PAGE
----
Quattro Pezzi su una nota sola by Giacinto Scelsi


Giacinto Scelsi (1905-88)
Quattro Pezzi su una nota sola
(4 short pieces, each on one note)
Note by Karen Power

Italian composer Giacinto Scelsi wrote this, his most famous work, in 1959, and it received its première in Paris in 1961. Scelsi uses just 26 orchestral instruments to highlight a vast amount of timbres, tone-colours and pitch inflections, which are all based around a single note for each short movement. The cycle of pitches is F, B, Ab and A. This quote from Scelsi describes better than I could the way he was thinking of and hearing sound:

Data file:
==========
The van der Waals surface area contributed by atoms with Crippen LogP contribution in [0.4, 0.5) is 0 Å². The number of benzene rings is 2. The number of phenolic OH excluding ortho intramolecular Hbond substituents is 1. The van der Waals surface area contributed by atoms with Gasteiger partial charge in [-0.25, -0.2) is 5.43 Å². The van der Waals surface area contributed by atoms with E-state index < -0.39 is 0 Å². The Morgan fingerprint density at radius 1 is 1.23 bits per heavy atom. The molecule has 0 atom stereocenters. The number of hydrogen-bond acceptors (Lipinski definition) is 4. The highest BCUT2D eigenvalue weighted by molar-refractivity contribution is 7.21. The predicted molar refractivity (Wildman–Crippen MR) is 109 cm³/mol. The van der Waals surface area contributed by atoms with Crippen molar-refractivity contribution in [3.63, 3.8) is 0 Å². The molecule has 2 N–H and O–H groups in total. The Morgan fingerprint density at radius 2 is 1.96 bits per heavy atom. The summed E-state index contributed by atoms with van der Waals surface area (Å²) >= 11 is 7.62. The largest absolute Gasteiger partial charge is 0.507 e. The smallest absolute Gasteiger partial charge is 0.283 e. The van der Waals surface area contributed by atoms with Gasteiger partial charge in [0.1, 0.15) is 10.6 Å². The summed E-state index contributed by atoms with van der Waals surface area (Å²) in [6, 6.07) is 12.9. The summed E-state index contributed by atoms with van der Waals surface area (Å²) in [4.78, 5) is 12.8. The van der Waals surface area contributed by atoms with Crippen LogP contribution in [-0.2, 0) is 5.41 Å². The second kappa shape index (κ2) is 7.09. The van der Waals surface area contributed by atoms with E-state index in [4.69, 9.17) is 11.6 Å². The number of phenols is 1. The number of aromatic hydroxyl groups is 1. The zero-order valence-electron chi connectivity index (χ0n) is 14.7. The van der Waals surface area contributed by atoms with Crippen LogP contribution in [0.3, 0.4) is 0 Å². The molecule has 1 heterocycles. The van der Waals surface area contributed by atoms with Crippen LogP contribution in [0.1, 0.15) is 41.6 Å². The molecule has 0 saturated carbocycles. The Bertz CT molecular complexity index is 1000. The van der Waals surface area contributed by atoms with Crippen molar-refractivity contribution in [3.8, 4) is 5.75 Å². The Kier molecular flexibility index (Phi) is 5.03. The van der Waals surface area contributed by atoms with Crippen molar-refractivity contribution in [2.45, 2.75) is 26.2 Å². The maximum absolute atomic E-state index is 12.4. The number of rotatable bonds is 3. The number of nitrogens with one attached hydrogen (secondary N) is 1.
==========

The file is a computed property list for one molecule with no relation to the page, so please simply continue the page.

If you play a sound for a very long time, it grows. It becomes so big that you start to hear many more harmonies, and it becomes bigger inside... all possible sounds are contained in this sound from the start...

My attraction to Scelsi's music lies in its unwavering realization of an idea, of which this work is an excellent example. Scelsi thought about the way sound behaves and the huge impact that the colour of a sound has on how we hear it. His music is as simple or as complicated as you want it to be. I guess the same can be said of all music; however, in this case, the simplicity can be tied down to just one note. This piece gives us a chance to really hear the orchestra and its colour. Each instrument's entry and omission allows us to hear how everything changes when one tiny addition or subtraction is made. I could listen to this piece all day and am so grateful to the RTÉ National Symphony Orchestra for performing it.

Note by Karen Power

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